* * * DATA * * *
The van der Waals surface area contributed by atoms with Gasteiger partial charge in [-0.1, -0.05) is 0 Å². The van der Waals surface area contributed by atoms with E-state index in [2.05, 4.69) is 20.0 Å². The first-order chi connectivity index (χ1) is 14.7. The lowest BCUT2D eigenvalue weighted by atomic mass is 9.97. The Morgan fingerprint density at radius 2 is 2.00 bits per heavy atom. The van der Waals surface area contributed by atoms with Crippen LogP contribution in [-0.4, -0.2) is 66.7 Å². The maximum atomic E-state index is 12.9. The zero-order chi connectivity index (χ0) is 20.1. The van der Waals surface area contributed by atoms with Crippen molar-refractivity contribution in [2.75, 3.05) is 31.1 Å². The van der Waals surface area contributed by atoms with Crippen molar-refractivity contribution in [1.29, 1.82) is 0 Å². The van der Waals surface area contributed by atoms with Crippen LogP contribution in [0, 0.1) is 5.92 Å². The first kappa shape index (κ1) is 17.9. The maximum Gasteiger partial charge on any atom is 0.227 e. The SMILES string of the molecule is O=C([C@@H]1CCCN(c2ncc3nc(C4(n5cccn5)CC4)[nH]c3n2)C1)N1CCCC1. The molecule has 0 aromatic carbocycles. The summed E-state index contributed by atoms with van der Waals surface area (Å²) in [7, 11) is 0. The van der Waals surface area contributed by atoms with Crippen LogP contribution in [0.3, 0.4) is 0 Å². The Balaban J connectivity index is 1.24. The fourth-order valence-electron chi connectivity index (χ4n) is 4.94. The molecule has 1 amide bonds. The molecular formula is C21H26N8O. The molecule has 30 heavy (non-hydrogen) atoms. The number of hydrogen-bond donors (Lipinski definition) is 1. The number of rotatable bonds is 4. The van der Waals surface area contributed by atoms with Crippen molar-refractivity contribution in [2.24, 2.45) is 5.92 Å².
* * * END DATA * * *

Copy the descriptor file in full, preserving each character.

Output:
The van der Waals surface area contributed by atoms with Gasteiger partial charge in [-0.1, -0.05) is 0 Å². The van der Waals surface area contributed by atoms with E-state index in [2.05, 4.69) is 20.0 Å². The first-order chi connectivity index (χ1) is 14.7. The lowest BCUT2D eigenvalue weighted by atomic mass is 9.97. The Morgan fingerprint density at radius 2 is 2.00 bits per heavy atom. The van der Waals surface area contributed by atoms with Crippen LogP contribution in [-0.4, -0.2) is 66.7 Å². The maximum atomic E-state index is 12.9. The zero-order chi connectivity index (χ0) is 20.1. The van der Waals surface area contributed by atoms with Crippen molar-refractivity contribution in [2.75, 3.05) is 31.1 Å². The van der Waals surface area contributed by atoms with Crippen molar-refractivity contribution in [1.29, 1.82) is 0 Å². The van der Waals surface area contributed by atoms with Crippen LogP contribution in [0, 0.1) is 5.92 Å². The first kappa shape index (κ1) is 17.9. The maximum Gasteiger partial charge on any atom is 0.227 e. The SMILES string of the molecule is O=C([C@@H]1CCCN(c2ncc3nc(C4(n5cccn5)CC4)[nH]c3n2)C1)N1CCCC1. The molecule has 0 aromatic carbocycles. The summed E-state index contributed by atoms with van der Waals surface area (Å²) in [7, 11) is 0. The van der Waals surface area contributed by atoms with Crippen LogP contribution in [0.3, 0.4) is 0 Å². The Balaban J connectivity index is 1.24. The fourth-order valence-electron chi connectivity index (χ4n) is 4.94. The molecule has 1 amide bonds. The molecular formula is C21H26N8O. The molecule has 30 heavy (non-hydrogen) atoms. The number of hydrogen-bond donors (Lipinski definition) is 1. The number of rotatable bonds is 4. The van der Waals surface area contributed by atoms with Crippen molar-refractivity contribution in [2.24, 2.45) is 5.92 Å².